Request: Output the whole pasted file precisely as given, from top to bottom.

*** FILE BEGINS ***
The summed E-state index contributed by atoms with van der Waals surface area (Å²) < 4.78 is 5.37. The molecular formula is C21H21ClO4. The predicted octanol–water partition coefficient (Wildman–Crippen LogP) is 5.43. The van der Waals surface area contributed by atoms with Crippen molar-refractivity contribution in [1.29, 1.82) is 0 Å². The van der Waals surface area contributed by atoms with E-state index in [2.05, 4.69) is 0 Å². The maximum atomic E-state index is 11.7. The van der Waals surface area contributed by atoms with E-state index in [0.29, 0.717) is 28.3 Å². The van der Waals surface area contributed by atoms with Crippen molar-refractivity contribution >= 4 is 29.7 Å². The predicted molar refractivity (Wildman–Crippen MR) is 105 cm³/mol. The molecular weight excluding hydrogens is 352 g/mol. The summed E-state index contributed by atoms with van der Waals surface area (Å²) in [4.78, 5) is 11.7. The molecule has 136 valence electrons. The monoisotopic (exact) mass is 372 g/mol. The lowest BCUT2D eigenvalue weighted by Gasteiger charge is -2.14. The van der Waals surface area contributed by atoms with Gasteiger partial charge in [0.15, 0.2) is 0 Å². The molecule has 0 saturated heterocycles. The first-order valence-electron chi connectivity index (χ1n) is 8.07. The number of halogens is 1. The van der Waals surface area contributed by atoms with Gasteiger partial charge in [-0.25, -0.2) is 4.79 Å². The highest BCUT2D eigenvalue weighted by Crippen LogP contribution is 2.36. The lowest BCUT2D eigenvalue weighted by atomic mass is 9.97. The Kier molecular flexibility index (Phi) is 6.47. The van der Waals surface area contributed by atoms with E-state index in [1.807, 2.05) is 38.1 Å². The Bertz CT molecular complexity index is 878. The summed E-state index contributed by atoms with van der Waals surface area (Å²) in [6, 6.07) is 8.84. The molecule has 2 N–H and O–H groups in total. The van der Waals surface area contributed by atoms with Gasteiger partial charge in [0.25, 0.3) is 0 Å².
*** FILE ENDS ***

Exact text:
The summed E-state index contributed by atoms with van der Waals surface area (Å²) < 4.78 is 5.37. The molecular formula is C21H21ClO4. The predicted octanol–water partition coefficient (Wildman–Crippen LogP) is 5.43. The van der Waals surface area contributed by atoms with Crippen molar-refractivity contribution in [1.29, 1.82) is 0 Å². The van der Waals surface area contributed by atoms with E-state index in [2.05, 4.69) is 0 Å². The maximum atomic E-state index is 11.7. The van der Waals surface area contributed by atoms with E-state index in [0.29, 0.717) is 28.3 Å². The van der Waals surface area contributed by atoms with Crippen molar-refractivity contribution >= 4 is 29.7 Å². The predicted molar refractivity (Wildman–Crippen MR) is 105 cm³/mol. The molecular weight excluding hydrogens is 352 g/mol. The summed E-state index contributed by atoms with van der Waals surface area (Å²) in [4.78, 5) is 11.7. The molecule has 136 valence electrons. The monoisotopic (exact) mass is 372 g/mol. The lowest BCUT2D eigenvalue weighted by Gasteiger charge is -2.14. The van der Waals surface area contributed by atoms with Gasteiger partial charge in [0.15, 0.2) is 0 Å². The molecule has 0 saturated heterocycles. The first-order valence-electron chi connectivity index (χ1n) is 8.07. The number of halogens is 1. The van der Waals surface area contributed by atoms with Gasteiger partial charge in [-0.25, -0.2) is 4.79 Å². The highest BCUT2D eigenvalue weighted by Crippen LogP contribution is 2.36. The lowest BCUT2D eigenvalue weighted by atomic mass is 9.97. The Kier molecular flexibility index (Phi) is 6.47. The van der Waals surface area contributed by atoms with E-state index in [1.807, 2.05) is 38.1 Å². The Bertz CT molecular complexity index is 878. The summed E-state index contributed by atoms with van der Waals surface area (Å²) in [6, 6.07) is 8.84. The molecule has 2 N–H and O–H groups in total. The van der Waals surface area contributed by atoms with Gasteiger partial charge in [0.25, 0.3) is 0 Å².